In 2000, I read my first “Harry Potter” book. For the past 11 years, I have been waiting … waiting for the next book to come out, waiting for the movies to come out. I have spent over half my life with Harry, Ron, and Hermione keeping me company. I’m only a few months younger than Emma Watson, who plays Hermione, and when the seventh and final book was released, Harry and I were the same age.
To say I grew up with the “Harry Potter” franchise is an understatement; “Harry Potter” helped me grow up. Even though I couldn’t have been more excited when I went to see the final film, “Harry Potter and the Deathly Hallows: Part 2,” there was also a feeling of dread when I realized that it was the last time I would be going on an adventure with Harry and friends.
Last year, I wrote an article titled “Is Harry Potter Worth the Wait.” It was, in part, a response to rumors that a set fire would delay the release dates for “The Deathly Hallows.” I vented some frustration at the delay of “Harry Potter and the Half-Blood Prince” and took a look at whether the final book really needed to be split up into two movies. In the end, I decided that I was tired of waiting for “Harry Potter” to conclude.
Now, after seeing the final installment of the epic series, I asked myself “was it worth it?”
Part of me never wanted “Harry Potter” to end. The series is intricately linked with my childhood. As ridiculous as it sounds, a part of me felt like that once “Harry Potter” ended I had to become an adult. Another part of me was ready to move on. After all, I had read all of the novels (more than once, of course) and since the movies didn’t waver too far from the books, the movies were just a visual rehash. Of course, it was interesting to see the visualization and watch how the medium of film could retell J.K. Rowling’s words.
So, was “Harry Potter and the Deathly Hallows Part 2” worth the wait? I feel like I have to break the question down.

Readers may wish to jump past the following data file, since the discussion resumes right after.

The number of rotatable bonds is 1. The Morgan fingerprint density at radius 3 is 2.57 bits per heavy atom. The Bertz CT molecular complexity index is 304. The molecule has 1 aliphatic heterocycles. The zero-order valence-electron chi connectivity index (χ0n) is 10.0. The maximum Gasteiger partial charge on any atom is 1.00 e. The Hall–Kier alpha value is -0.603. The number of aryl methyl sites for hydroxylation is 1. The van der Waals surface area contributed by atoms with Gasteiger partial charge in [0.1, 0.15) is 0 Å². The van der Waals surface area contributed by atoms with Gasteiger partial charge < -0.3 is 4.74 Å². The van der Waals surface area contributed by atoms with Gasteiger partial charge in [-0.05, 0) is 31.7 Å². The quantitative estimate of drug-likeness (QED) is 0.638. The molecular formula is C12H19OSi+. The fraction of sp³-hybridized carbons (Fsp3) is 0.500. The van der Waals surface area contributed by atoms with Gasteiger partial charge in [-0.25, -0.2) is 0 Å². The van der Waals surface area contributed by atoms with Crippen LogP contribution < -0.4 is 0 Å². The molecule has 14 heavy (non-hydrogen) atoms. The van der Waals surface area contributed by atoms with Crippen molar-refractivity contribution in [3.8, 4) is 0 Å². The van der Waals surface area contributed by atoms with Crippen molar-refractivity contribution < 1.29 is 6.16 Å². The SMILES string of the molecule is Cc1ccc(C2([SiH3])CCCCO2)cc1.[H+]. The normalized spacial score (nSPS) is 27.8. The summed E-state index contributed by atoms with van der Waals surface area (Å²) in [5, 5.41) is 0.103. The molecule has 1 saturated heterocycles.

Was it worth the wait to have two movies? No, I don’t feel that it was. I would have preferred one final film that was about three to three and a half hours long over two films that were two and a half hours long each. In both parts of “The Deathly Hallows,” I felt like there was too much aimlessness. The most anticipated scenes (though perhaps not the most relevant), like the Battle of Hogwarts, ended up falling flat having to be padded around some rather filler stuff. Overall, the pacing felt strained in the two films. I didn’t even feel like with the two movies the emotional impact was more than it would have been with a single film. I did not need two films to care that Fred had died any more than I would have with one film. We have been with these characters since the beginning, their loss is felt either way.
Was the entire film franchise worth the wait? Unequivocally yes. You’ll be hard pressed to find anyone who thinks that “Harry Potter and the Sorcerer’s/Philosopher’s Stone” was the best film out of the lot. As the films progressed, the styles changed and, for the most part, got better. Allowing new directors to direct the films brought “Harry Potter” to a more creative place. While I grew with the book series, it was easy to see the growth in the movie series. Whereas it might feel silly to call “The Sorcerer’s/Philosopher’s Stone” cinematic, “Harry Potter and the Deathly Hallows Part 2” can definitely be called a cinematic achievement. I can’t give a film that started off with a scrawny kid who lived in a cupboard higher praise than that. The books created a magical world and the movies showed that films can be magical.
Will I miss “Harry Potter”? More than I can put into words. Harry guided me through life and for that I couldn’t be more grateful to everybody who helped make the magical world of Hogwarts possible.
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